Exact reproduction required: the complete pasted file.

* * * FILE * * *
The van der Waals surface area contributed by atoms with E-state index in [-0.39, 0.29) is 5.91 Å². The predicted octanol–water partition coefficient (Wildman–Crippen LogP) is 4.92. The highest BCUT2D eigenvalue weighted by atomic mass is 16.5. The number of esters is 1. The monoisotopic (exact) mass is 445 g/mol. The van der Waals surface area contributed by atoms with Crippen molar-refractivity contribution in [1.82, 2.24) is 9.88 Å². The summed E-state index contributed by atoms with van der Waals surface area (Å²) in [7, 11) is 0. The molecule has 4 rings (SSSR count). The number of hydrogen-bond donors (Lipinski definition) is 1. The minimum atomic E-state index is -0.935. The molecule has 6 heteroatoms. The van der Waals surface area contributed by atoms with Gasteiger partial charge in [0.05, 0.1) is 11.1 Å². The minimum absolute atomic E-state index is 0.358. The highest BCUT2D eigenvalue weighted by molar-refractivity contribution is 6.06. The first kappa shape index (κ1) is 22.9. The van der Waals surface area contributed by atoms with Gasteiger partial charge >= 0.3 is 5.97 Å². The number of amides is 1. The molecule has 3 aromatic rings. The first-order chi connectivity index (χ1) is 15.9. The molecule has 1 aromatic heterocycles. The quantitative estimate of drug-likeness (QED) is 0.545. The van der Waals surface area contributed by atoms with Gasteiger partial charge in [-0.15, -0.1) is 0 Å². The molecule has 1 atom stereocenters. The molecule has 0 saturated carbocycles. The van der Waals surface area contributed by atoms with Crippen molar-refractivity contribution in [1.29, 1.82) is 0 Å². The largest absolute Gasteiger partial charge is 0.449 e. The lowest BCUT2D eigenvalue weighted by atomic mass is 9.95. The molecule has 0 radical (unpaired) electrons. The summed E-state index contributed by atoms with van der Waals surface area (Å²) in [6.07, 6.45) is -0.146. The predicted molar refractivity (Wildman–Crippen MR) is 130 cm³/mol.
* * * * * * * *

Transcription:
The van der Waals surface area contributed by atoms with E-state index in [-0.39, 0.29) is 5.91 Å². The predicted octanol–water partition coefficient (Wildman–Crippen LogP) is 4.92. The highest BCUT2D eigenvalue weighted by atomic mass is 16.5. The number of esters is 1. The monoisotopic (exact) mass is 445 g/mol. The van der Waals surface area contributed by atoms with Crippen molar-refractivity contribution in [1.82, 2.24) is 9.88 Å². The summed E-state index contributed by atoms with van der Waals surface area (Å²) in [7, 11) is 0. The molecule has 4 rings (SSSR count). The number of hydrogen-bond donors (Lipinski definition) is 1. The minimum atomic E-state index is -0.935. The molecule has 6 heteroatoms. The van der Waals surface area contributed by atoms with Gasteiger partial charge in [0.05, 0.1) is 11.1 Å². The minimum absolute atomic E-state index is 0.358. The highest BCUT2D eigenvalue weighted by molar-refractivity contribution is 6.06. The first kappa shape index (κ1) is 22.9. The van der Waals surface area contributed by atoms with Gasteiger partial charge >= 0.3 is 5.97 Å². The number of amides is 1. The molecule has 3 aromatic rings. The first-order chi connectivity index (χ1) is 15.9. The molecule has 1 aromatic heterocycles. The quantitative estimate of drug-likeness (QED) is 0.545. The van der Waals surface area contributed by atoms with Gasteiger partial charge in [-0.15, -0.1) is 0 Å². The molecule has 1 atom stereocenters. The molecule has 0 saturated carbocycles. The van der Waals surface area contributed by atoms with Crippen molar-refractivity contribution in [1.29, 1.82) is 0 Å². The largest absolute Gasteiger partial charge is 0.449 e. The lowest BCUT2D eigenvalue weighted by atomic mass is 9.95. The molecule has 0 radical (unpaired) electrons. The summed E-state index contributed by atoms with van der Waals surface area (Å²) in [6.07, 6.45) is -0.146. The predicted molar refractivity (Wildman–Crippen MR) is 130 cm³/mol.